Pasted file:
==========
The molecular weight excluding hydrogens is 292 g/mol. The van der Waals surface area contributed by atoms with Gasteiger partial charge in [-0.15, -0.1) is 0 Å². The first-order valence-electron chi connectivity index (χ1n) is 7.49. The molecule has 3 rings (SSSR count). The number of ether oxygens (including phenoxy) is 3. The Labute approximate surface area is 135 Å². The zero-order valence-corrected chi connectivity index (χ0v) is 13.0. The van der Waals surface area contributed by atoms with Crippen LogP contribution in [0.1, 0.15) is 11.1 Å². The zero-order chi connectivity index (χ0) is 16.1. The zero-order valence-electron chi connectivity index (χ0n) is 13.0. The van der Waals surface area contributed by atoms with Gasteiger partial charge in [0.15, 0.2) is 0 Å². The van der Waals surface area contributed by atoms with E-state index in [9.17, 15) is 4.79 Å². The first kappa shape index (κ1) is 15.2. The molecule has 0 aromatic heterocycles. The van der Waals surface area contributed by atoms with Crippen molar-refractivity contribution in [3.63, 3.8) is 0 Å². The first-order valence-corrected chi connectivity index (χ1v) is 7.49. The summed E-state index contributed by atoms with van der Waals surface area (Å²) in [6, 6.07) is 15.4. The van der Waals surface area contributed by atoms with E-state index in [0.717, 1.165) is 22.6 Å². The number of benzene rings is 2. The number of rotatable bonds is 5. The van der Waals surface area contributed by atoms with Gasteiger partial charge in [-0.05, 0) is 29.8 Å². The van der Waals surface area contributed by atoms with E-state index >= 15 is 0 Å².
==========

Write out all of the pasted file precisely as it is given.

The molecular weight excluding hydrogens is 292 g/mol. The van der Waals surface area contributed by atoms with Gasteiger partial charge in [-0.15, -0.1) is 0 Å². The first-order valence-electron chi connectivity index (χ1n) is 7.49. The molecule has 3 rings (SSSR count). The number of ether oxygens (including phenoxy) is 3. The Labute approximate surface area is 135 Å². The zero-order valence-corrected chi connectivity index (χ0v) is 13.0. The van der Waals surface area contributed by atoms with Crippen LogP contribution in [0.1, 0.15) is 11.1 Å². The zero-order chi connectivity index (χ0) is 16.1. The zero-order valence-electron chi connectivity index (χ0n) is 13.0. The van der Waals surface area contributed by atoms with Gasteiger partial charge in [0.15, 0.2) is 0 Å². The van der Waals surface area contributed by atoms with E-state index in [9.17, 15) is 4.79 Å². The first kappa shape index (κ1) is 15.2. The molecule has 0 aromatic heterocycles. The van der Waals surface area contributed by atoms with Crippen molar-refractivity contribution in [3.63, 3.8) is 0 Å². The first-order valence-corrected chi connectivity index (χ1v) is 7.49. The summed E-state index contributed by atoms with van der Waals surface area (Å²) in [6, 6.07) is 15.4. The van der Waals surface area contributed by atoms with E-state index in [0.717, 1.165) is 22.6 Å². The number of benzene rings is 2. The number of rotatable bonds is 5. The van der Waals surface area contributed by atoms with Gasteiger partial charge in [-0.05, 0) is 29.8 Å². The van der Waals surface area contributed by atoms with E-state index >= 15 is 0 Å².